AI forces a rethink on executive MBA teaching
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The transformational impact of artificial intelligence is impossible for business schools to ignore. Chatbots built on large language models can now easily pass the standardised MBA entrance tests and, this year, a Wharton professor showed how ChatGPT was able to secure a B grade in a core MBA module.
Such revelations have shocked business school deans into action. The response of many has been to embrace the AI age for MBA programmes and, in particular, executive MBAs. EMBA students are generally from a senior, older demographic and are keen to get to grips with leadership techniques using technology that has appeared later in their careers.
Esade, for example, has struck an agreement with nearby Barcelona Supercomputing Center, one of the scientific crown jewels of Europe, to allow EMBA students to complete internships exposing them to AI and to see how such technologies affect business strategy.
“If technology has so far been a simple structural factor, subordinate to business strategy, today it becomes in most industries a strategic driver, which fuels new and disruptive business models,” says Xavier Ferràs, associate dean of Esade’s Executive MBA programmes.
Imperial College Business School in London has run a generative AI “stress test”, analysing all assessments in classes to judge the effect of the technology on students and teaching pedagoguery. The school will review the results, encouraging collaboration between different departments of Imperial College to adapt the way students are taught and assessed, according to David Shrier, professor of practice, AI and innovation at the business school.
“We cannot ban AI, but neither are we saying let the chips fall where they may,” he says. “We have to rethink assessments and rethink our classes.”
Classes in future will focus much more on “learning by doing” and worked examples, where students can learn how to apply AI tools by using them for their assignments, adds Prof Shrier.
He has created a bot to analyse half a million words from his books, so it can answer participants’ questions about his work whenever they want.
“Students can ask their questions at 3 o’clock in the morning, and they don’t have to email me for answers,” he says. “We just want students to be immersed in trying things out, in a safe environment where it is OK to fail.”
The supply of new AI-based courses is quickly taken up by students concerned about the implications of AI for executive roles. Prof Shrier helped create an AI Ventures module at Imperial, which uses “learning by doing”, developing plans for a start-up in AI or a corporate project within a company. The course attracted 40 students when it was first offered generally last year and demand has grown such that the school has had to cap the intake at 80 this year.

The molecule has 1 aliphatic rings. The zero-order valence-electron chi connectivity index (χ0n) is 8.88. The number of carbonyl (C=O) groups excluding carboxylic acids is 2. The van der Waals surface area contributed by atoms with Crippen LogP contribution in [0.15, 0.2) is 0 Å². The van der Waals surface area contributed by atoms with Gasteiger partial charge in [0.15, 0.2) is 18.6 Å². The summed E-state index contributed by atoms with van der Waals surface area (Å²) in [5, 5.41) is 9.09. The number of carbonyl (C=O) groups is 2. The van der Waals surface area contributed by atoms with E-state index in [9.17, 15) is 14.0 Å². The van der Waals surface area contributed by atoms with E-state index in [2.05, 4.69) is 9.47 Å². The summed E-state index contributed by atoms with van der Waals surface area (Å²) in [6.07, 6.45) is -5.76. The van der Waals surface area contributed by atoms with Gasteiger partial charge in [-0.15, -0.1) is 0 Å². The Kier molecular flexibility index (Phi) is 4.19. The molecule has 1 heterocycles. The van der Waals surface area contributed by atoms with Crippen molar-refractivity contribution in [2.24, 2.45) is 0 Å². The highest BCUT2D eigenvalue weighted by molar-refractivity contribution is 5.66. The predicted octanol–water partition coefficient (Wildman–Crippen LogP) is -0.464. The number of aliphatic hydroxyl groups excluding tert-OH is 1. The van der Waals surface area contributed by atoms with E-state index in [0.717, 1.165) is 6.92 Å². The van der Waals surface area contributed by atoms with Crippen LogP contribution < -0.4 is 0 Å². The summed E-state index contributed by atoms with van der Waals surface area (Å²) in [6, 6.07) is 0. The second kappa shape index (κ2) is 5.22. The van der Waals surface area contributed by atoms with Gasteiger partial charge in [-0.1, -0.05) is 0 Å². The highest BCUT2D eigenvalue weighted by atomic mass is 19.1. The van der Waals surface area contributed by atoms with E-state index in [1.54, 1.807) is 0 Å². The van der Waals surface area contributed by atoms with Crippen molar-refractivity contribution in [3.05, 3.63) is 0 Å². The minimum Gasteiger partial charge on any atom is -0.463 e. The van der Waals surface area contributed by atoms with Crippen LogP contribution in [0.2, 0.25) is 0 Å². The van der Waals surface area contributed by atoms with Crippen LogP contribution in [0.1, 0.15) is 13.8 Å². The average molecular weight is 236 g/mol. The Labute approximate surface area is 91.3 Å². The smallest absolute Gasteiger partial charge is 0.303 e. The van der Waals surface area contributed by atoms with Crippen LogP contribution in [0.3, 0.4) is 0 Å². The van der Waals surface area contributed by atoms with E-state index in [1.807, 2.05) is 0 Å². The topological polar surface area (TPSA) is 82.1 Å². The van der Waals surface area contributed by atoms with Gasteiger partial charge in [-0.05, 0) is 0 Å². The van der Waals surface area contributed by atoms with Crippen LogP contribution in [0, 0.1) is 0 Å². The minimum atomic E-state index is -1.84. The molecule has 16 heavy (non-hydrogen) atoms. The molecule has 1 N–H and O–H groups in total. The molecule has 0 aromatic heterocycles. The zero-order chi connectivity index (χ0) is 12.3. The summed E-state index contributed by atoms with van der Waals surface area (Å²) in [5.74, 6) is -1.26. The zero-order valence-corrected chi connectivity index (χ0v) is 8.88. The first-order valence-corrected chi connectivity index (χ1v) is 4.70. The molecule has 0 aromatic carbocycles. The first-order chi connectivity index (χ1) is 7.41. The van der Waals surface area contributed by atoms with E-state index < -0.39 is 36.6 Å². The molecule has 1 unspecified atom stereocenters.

“Learning what to learn for AI jobs is even more pressing for the 45-year-old completing an EMBA because a lot of what they have done in business up until now is being rendered irrelevant,” Prof Shrier says.
He stresses the urgency of learning such skills, pointing to a recent study by Evercore, the investment bank and advisory firm, into the US employment market. This concluded that 100 per cent of jobs will be at least 10 per cent affected by AI. Evercore calculated that, on average, 32 per cent of each job’s functions are exposed to AI.
“If you are a professional ballet dancer, you are not going to be that affected by AI but, if you are an accountant or you are in investment banking analysis, or if you are in the strategy function, you are at high risk of material impact of AI on your job,” Prof Shrier says.
“We will still need programmers but we will need far, far fewer of them. Those that remain will be in more senior roles.”
Getting an edge on AI through new EMBA courses has delivered results for some. Richard Manga secured his “dream job” — senior enterprise architect at Capgemini France — a few weeks after completing the HEC Paris EMBA, including the data science for management certificate, specialising in AI.
“The first sentence that the recruiter said on the telephone the first time we spoke was [that] you are the person we have been looking for the last two months,” he says.
Manga, 37, had trained as a software engineer, working in Silicon Valley as well as his native France before deciding to apply for an EMBA programme to improve his business management skills.
He was particularly attracted to HEC’s AI certification programme to help develop his skills in translating machine learning concepts, such as clustering: the act of organising similar objects into groups within a machine learning algorithm. Other concepts included real business scenarios, such as a chief marketing officer wanting to identify new products for a specific market segment.
“When you work as an engineer you know about clustering . . . [but] HEC explained to me how to offer it as an answer to business questions like this,” Manga says.
Manga estimates that about 30 per cent of his EMBA cohort were “deeply technology orientated”, like himself, and had better knowledge than most about AI concepts, but lacked the skills to translate this to meet the needs of business executives.
He also hears more and more conversations at work about the application of AI. “After graduating, I spent almost the entire month talking with executives from my old company, and the main topic we were discussing was how we can include AI in the company’s platform to better serve our customers.”